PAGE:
This object and others are accomplished in accordance with the invention by a field effect current mode logic gate which is comprised of a field effect current source for supplying a constant current, and a field effect differential amplifier having first and second branches for passing respective portions of that current. The first branch includes a plurality of parallel-coupled or serially-coupled enhancement field effect transistors having a positive threshold voltage and having respective gates for receiving respective input logic signals; and the second branch includes a depletion field effect transistor having a negative threshold voltage and a grounded gate. With this circuit configuration, the magnitudes of the current portions in the first and second branches are representative of the magnitude of the input logic signals relative to the positive threshold voltage plus the absolute value of the negative threshold voltage. No biasing circuitry is required; switching speeds of nearly 1 nanosecond are obtained, and the speed power product per logic output is less than 2 pico joules.
Various features and advantages of the invention will best be understood by a reference to the following Detailed Description and accompanying drawings wherein:
FIG. 1 is a detailed circuit diagram of one preferred embodiment of the invention;
FIG. 2 is a physical layout drawn to scale of the logic gate of FIG. 1;
FIGS. 3A and 3B are a set of curves illustrating the operation of the gate of FIG. 1;
FIG. 4 is a detailed circuit diagram of a prior art bipolar current mode logic gate for comparison purposes;
FIGS. 5A and 5B are physical layouts drawn to scale of the transistors and resistors in the circuit of FIG. 4;
FIG. 6 is a detailed circuit diagram of another preferred embodiment of the invention;
FIG. 7 is a detailed circuit diagram of still another preferred embodiment of the invention.
Referring now to FIGS. 1 through 3, the details of one preferred embodiment of the invention will be described. Beginning first with FIG. 1, there is illustrated a detailed circuit diagram of a logical OR/NOR gate that is constructed according to the invention. This logic gate consists of 12 MOS field effect transistors T1 through T12 which are interconnected as illustrated in that figure.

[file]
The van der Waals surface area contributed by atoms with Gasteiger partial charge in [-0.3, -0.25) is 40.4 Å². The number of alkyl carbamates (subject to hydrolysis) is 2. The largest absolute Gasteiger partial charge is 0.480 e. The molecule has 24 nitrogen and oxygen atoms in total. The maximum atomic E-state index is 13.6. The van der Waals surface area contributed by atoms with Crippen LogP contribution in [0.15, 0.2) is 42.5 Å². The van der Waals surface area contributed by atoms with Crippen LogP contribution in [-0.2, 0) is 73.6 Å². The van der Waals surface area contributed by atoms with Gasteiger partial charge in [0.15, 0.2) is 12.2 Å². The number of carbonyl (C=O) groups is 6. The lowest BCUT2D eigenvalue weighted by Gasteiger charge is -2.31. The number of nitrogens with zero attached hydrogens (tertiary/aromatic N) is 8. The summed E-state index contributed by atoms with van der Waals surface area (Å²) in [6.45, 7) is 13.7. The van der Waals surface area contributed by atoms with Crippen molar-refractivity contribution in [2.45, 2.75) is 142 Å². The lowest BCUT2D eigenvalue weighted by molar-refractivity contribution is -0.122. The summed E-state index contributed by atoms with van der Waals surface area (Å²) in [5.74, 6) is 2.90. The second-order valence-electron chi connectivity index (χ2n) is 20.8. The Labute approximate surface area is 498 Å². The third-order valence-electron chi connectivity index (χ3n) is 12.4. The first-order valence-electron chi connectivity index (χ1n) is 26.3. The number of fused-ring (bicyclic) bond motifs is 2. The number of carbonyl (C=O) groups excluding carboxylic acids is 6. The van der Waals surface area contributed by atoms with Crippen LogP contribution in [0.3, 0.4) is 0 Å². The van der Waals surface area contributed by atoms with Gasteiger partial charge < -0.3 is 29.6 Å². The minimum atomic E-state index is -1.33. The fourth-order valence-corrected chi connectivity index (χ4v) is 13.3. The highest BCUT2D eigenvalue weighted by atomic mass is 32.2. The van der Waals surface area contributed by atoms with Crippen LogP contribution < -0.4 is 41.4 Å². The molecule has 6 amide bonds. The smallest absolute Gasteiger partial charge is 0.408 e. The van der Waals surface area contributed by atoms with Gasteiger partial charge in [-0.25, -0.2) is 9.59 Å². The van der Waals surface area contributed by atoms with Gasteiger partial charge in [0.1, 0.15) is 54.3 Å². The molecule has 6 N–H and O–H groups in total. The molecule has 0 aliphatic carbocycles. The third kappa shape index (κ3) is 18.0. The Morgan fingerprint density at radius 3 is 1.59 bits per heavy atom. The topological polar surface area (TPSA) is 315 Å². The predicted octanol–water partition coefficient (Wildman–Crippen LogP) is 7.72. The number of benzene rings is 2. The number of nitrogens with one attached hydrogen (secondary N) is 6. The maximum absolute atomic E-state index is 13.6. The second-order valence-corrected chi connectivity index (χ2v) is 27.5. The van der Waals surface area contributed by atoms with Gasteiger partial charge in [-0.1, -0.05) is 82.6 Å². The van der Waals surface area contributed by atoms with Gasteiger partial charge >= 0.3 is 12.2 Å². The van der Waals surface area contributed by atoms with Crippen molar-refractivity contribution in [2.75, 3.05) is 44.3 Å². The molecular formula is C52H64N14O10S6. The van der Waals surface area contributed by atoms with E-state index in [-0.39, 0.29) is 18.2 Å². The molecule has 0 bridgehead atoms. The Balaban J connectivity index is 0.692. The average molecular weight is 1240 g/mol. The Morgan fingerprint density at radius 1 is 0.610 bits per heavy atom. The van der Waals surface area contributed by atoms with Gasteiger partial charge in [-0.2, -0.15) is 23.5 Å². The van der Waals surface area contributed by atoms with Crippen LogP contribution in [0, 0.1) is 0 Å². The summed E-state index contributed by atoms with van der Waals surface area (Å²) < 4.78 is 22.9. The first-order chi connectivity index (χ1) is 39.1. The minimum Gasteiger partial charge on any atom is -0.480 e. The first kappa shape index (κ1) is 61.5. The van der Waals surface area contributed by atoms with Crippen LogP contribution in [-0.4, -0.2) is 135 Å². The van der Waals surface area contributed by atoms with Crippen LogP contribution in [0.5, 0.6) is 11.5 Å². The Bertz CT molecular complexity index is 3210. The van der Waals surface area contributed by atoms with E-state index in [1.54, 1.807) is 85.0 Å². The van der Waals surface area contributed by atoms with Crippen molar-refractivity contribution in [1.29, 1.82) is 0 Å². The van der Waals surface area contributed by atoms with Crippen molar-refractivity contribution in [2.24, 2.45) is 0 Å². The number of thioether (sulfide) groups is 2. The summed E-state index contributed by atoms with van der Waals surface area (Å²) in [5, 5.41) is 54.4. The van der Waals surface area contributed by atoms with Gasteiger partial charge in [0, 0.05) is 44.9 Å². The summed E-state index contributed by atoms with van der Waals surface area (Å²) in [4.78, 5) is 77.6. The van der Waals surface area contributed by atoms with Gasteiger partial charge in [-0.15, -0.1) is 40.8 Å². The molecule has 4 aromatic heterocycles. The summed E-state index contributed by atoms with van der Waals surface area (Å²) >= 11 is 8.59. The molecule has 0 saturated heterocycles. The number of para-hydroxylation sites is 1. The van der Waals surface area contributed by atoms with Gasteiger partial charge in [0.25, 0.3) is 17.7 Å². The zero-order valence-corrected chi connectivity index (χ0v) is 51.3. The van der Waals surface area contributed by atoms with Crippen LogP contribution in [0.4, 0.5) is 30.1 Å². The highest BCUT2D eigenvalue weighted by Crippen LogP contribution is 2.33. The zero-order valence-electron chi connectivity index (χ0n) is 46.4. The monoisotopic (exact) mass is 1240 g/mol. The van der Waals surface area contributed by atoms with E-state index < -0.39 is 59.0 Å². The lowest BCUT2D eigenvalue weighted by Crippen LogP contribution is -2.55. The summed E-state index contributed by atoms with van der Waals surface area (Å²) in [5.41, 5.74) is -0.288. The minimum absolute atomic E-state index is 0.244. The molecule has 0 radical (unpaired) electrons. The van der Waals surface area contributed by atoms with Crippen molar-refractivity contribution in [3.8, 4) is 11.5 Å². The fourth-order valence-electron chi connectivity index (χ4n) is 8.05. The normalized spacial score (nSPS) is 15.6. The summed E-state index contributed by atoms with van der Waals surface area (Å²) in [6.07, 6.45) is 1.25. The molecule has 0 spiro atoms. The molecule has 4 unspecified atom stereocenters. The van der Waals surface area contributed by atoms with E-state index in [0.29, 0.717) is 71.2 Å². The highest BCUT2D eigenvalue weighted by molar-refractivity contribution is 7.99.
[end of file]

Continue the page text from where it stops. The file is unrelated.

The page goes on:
Transistors T2, T3, T4, T5, T6, and T12 are depletion transistors; whereas the remaining transistors T1, T7, T8, T9, T10, and T11 are enhancement transistors. Also, all of the transistors T1 through T12 are of the same conductivity type. That is, they are all P-channel transistors; or alternatively, they are all N-channel transistors. Preferably, transistors T1 through T12 are integrated on a single semiconductor chip; and many such gates may be fabricated and interconnected on that chip to form a medium scale or large scale integrated logic system.
In the logic gate of FIG. 1, transistors T2, T5, T6, T7, T8, T9, and T10 form a differential amplifier stage. A current I1 flows through one branch of this differential amplifier as formed by transistors T2 and T5; and a current I2 flows through another branch of this differential amplifier as formed by transistors T6 through T10. Currents I1 and I2 are summed by transistor T4. That transistor acts as a current source for the differential amplifier stage; and the summed current I0 is essentially constant in magnitude.
Transistors T7 through T10 are input transistors to the differential amplifier stage. Each of those transistors has a gate for receiving a logic input signal. Those signals are labeled in FIG. 1 as A, B, C, and D. Additional input transistors may be added if more input signals are to be operated on; or alternatively, some of the input transistors may be deleted if fewer input signals are to be operated on.
Transistors T1 and T3 form one source follower output stage; and transistors T11 and T12 form another source follower output stage. Node 7 provides a logical OR function; whereas node 4 provides a logical NOR function. Also, the output stages operate to downshift the voltages on nodes 6 and 3 to levels which correspond to the logic levels of the input signals A and D. Further, the output stages have low output impedance, and thereby provide a means of driving large capacitive loads.
Transistor T5 forms a reference voltage by which the voltage levels of the input signals A through D are compared. That reference voltage equals the magnitude of the threshold voltage of transistor T5 plus the threshold voltage V|T-in of any one of the input transistors T7 through T10. This is stated mathematically as Vref =Vt |T5 +Vt |T-in.
Presumably, Vref is made equal to the center of the voltage swing of the logic input signals A through D. For example, if the input signals have a logical low voltage of zero volts and a logical high voltage of Vdd volts, then Vref preferably is set to equal Vdd/2.
As a further example, suppose that Vdd equals 5 volts. Then suitable threshold voltages for reference transistor T5 and the input transistors T7 through T10 would respectively be -1.8 volts and +0.7 volts. And to set the threshold voltage Vt of transistors T5 and T7 through T10 at those values, one may utilize the equation Vt =Vt0 +ΔVt (Vbb)-ΔVt (Vds).